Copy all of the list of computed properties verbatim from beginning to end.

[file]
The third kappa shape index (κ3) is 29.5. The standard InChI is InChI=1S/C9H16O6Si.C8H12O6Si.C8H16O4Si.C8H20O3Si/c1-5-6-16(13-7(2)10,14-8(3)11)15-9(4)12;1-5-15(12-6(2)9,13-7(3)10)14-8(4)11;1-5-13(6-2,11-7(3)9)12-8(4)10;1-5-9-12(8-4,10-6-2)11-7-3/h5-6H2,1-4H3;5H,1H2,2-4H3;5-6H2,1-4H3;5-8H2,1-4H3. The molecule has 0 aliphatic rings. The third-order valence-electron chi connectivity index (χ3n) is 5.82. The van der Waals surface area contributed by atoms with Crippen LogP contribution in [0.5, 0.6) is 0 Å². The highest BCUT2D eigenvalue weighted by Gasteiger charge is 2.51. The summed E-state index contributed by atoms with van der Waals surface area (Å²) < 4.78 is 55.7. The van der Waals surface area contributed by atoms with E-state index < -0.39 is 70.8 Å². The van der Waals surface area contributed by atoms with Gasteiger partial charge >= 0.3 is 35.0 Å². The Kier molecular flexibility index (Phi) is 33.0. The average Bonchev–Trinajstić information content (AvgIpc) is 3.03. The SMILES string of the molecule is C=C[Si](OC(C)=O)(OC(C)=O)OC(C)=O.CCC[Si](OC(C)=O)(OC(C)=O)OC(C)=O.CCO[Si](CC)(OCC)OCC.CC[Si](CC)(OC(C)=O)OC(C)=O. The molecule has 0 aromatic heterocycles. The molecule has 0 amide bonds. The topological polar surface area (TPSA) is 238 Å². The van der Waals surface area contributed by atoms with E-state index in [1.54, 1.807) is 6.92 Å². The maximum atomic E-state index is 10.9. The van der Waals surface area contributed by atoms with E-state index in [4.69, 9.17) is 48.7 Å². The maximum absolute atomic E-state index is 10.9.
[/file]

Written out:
The third kappa shape index (κ3) is 29.5. The standard InChI is InChI=1S/C9H16O6Si.C8H12O6Si.C8H16O4Si.C8H20O3Si/c1-5-6-16(13-7(2)10,14-8(3)11)15-9(4)12;1-5-15(12-6(2)9,13-7(3)10)14-8(4)11;1-5-13(6-2,11-7(3)9)12-8(4)10;1-5-9-12(8-4,10-6-2)11-7-3/h5-6H2,1-4H3;5H,1H2,2-4H3;5-6H2,1-4H3;5-8H2,1-4H3. The molecule has 0 aliphatic rings. The third-order valence-electron chi connectivity index (χ3n) is 5.82. The van der Waals surface area contributed by atoms with Crippen LogP contribution in [0.5, 0.6) is 0 Å². The highest BCUT2D eigenvalue weighted by Gasteiger charge is 2.51. The summed E-state index contributed by atoms with van der Waals surface area (Å²) < 4.78 is 55.7. The van der Waals surface area contributed by atoms with E-state index < -0.39 is 70.8 Å². The van der Waals surface area contributed by atoms with Gasteiger partial charge >= 0.3 is 35.0 Å². The Kier molecular flexibility index (Phi) is 33.0. The average Bonchev–Trinajstić information content (AvgIpc) is 3.03. The SMILES string of the molecule is C=C[Si](OC(C)=O)(OC(C)=O)OC(C)=O.CCC[Si](OC(C)=O)(OC(C)=O)OC(C)=O.CCO[Si](CC)(OCC)OCC.CC[Si](CC)(OC(C)=O)OC(C)=O. The molecule has 0 aromatic heterocycles. The molecule has 0 amide bonds. The topological polar surface area (TPSA) is 238 Å². The van der Waals surface area contributed by atoms with E-state index in [1.54, 1.807) is 6.92 Å². The maximum atomic E-state index is 10.9. The van der Waals surface area contributed by atoms with E-state index in [4.69, 9.17) is 48.7 Å². The maximum absolute atomic E-state index is 10.9.